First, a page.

With Thailand ranking so so in tourism competitiveness, Bangkok tops the globe as tourism city

OL035U1W6Y_Angkor-Wat-Cambodia-alidarbacThe Wall Street Journal reported yesterday, that Bangkok has emerged as the world’s top tourist destination, with 15.98 million visitors projected to descend in Thailand’s capital city this year, according to the third annual Global Destination Cities Index released by MasterCard.

  • That emergence is remarkable, beating out long-time champ, London. The latest Bangkok ranking comes after earlier ranking that Bangkok is the second best place globally to shop. And a series of other ranking that said Bangkok offer tourist the best “value” for the money.

The Wall Street Journal, in a report of the MasterCard findings, talked to a tourist, Caroline Lledo, who was visiting with her mother from France, said Thailand has many offerings.“We like culture and the people are so nice.  We also love shopping here,” Ms. Lledo said. MasterCard Worldwide’s global economic adviser Yuwa Hedrick-Wong cited overall value for money spent for why Bangkok is attractive. That is true for Thailand overall as well.

The study found that Bangkok is experiencing a large increase in its number of tourists in 2013, up 9.8% from 2009. That compares to New York’s increase at 5.0% and London’s at 3.8%. Paris, meanwhile, saw a small dip in its number of tourists (negative 0.7%).

  • Bangkok is one of the world’s top tourist destination cities. It ranks third in international visitor spending, with 19.3 billion USD projected for 2012, after London and New York.[1] Euromonitor International ranked Bangkok fifth in its Top City Destinations Ranking for 2010.[2] Bangkok has also been named “World’s Best City” by Travel + Leisure magazine’s survey of its readers for three consecutive years since 2010.[3]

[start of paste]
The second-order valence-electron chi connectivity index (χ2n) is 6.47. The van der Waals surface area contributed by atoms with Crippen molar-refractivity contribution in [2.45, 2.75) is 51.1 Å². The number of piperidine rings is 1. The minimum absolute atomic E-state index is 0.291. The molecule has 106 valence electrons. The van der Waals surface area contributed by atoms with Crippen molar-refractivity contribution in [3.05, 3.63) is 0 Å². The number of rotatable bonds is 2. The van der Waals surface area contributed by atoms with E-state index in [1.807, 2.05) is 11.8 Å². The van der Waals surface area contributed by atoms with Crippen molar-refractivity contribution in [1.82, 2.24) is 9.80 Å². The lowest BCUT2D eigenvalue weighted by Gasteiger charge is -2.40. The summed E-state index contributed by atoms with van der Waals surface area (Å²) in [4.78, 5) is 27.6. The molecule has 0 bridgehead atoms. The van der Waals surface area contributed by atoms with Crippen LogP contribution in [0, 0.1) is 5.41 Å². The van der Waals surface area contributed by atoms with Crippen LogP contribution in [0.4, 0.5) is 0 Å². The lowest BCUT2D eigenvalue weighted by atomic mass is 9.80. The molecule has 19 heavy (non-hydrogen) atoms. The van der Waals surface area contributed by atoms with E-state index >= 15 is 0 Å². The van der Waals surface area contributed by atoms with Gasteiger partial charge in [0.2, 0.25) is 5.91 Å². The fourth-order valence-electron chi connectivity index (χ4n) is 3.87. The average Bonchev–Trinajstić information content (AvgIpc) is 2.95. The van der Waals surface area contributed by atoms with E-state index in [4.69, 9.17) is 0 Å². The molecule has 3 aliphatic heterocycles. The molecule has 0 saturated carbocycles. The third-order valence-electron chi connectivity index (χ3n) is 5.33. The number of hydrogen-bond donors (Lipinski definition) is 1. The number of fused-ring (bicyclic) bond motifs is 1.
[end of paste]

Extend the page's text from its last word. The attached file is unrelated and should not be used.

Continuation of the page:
As the main gateway through which visitors arrive in Thailand, Bangkok is visited by the majority of international tourists to the country. Domestic tourism is also prominent. The Department of Tourism recorded 26,861,095 Thai and 11,361,808 foreign visitors to Bangkok in 2010. Lodgings were made by 15,031,244 guests, who occupied 49.9 percent of the city’s 86,687 hotel rooms.[4]

Bangkok’s multi-faceted sights, attractions and city life appeal to diverse groups of tourists. Royal palaces and temples as well as several museums constitute its major historical and cultural tourist attractions. Shopping and dining experiences offer a wide range of choices and prices. The city is also famous for its dynamic nightlife. Although Bangkok’s sex tourism scene is well-known, this aspect is usually downplayed by the government.

  • However, Thailand as a country, have ranked in the moderate group, when it comes to “Tourism and Travel Competitiveness.”

How did Bangkok, fresh after years of political turmoil and a devastating flood, recovered so quickly, to take the globe top tourism destination spot?

The World Economic Forum, sees the prospect for ASEAN tourism as significant.